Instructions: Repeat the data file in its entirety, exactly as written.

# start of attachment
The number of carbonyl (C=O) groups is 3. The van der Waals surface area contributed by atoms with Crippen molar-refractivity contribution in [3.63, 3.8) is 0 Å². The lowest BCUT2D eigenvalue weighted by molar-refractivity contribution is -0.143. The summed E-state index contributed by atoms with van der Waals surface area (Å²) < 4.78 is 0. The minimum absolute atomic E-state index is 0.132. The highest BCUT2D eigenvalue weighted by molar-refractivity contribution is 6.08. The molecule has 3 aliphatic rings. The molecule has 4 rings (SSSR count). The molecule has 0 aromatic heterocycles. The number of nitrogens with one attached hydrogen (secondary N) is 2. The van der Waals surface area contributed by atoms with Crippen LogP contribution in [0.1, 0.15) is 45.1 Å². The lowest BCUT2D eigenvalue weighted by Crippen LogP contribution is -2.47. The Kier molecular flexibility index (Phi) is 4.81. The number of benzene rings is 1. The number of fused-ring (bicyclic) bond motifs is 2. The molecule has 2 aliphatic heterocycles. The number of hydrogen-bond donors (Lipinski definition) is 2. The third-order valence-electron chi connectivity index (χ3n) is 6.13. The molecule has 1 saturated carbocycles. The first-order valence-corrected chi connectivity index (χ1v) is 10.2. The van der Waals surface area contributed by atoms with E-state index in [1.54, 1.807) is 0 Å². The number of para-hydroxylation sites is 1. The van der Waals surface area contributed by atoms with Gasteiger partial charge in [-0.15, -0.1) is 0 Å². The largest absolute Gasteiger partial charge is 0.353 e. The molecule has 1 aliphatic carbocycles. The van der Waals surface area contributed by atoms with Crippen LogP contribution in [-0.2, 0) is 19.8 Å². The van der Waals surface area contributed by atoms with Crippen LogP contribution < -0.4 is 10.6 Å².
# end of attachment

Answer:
The number of carbonyl (C=O) groups is 3. The van der Waals surface area contributed by atoms with Crippen molar-refractivity contribution in [3.63, 3.8) is 0 Å². The lowest BCUT2D eigenvalue weighted by molar-refractivity contribution is -0.143. The summed E-state index contributed by atoms with van der Waals surface area (Å²) < 4.78 is 0. The minimum absolute atomic E-state index is 0.132. The highest BCUT2D eigenvalue weighted by molar-refractivity contribution is 6.08. The molecule has 3 aliphatic rings. The molecule has 4 rings (SSSR count). The molecule has 0 aromatic heterocycles. The number of nitrogens with one attached hydrogen (secondary N) is 2. The van der Waals surface area contributed by atoms with Crippen LogP contribution in [0.1, 0.15) is 45.1 Å². The lowest BCUT2D eigenvalue weighted by Crippen LogP contribution is -2.47. The Kier molecular flexibility index (Phi) is 4.81. The number of benzene rings is 1. The number of fused-ring (bicyclic) bond motifs is 2. The molecule has 2 aliphatic heterocycles. The number of hydrogen-bond donors (Lipinski definition) is 2. The third-order valence-electron chi connectivity index (χ3n) is 6.13. The molecule has 1 saturated carbocycles. The first-order valence-corrected chi connectivity index (χ1v) is 10.2. The van der Waals surface area contributed by atoms with E-state index in [1.54, 1.807) is 0 Å². The number of para-hydroxylation sites is 1. The van der Waals surface area contributed by atoms with Gasteiger partial charge in [-0.15, -0.1) is 0 Å². The largest absolute Gasteiger partial charge is 0.353 e. The molecule has 1 aliphatic carbocycles. The van der Waals surface area contributed by atoms with Crippen LogP contribution in [-0.2, 0) is 19.8 Å². The van der Waals surface area contributed by atoms with Crippen LogP contribution < -0.4 is 10.6 Å².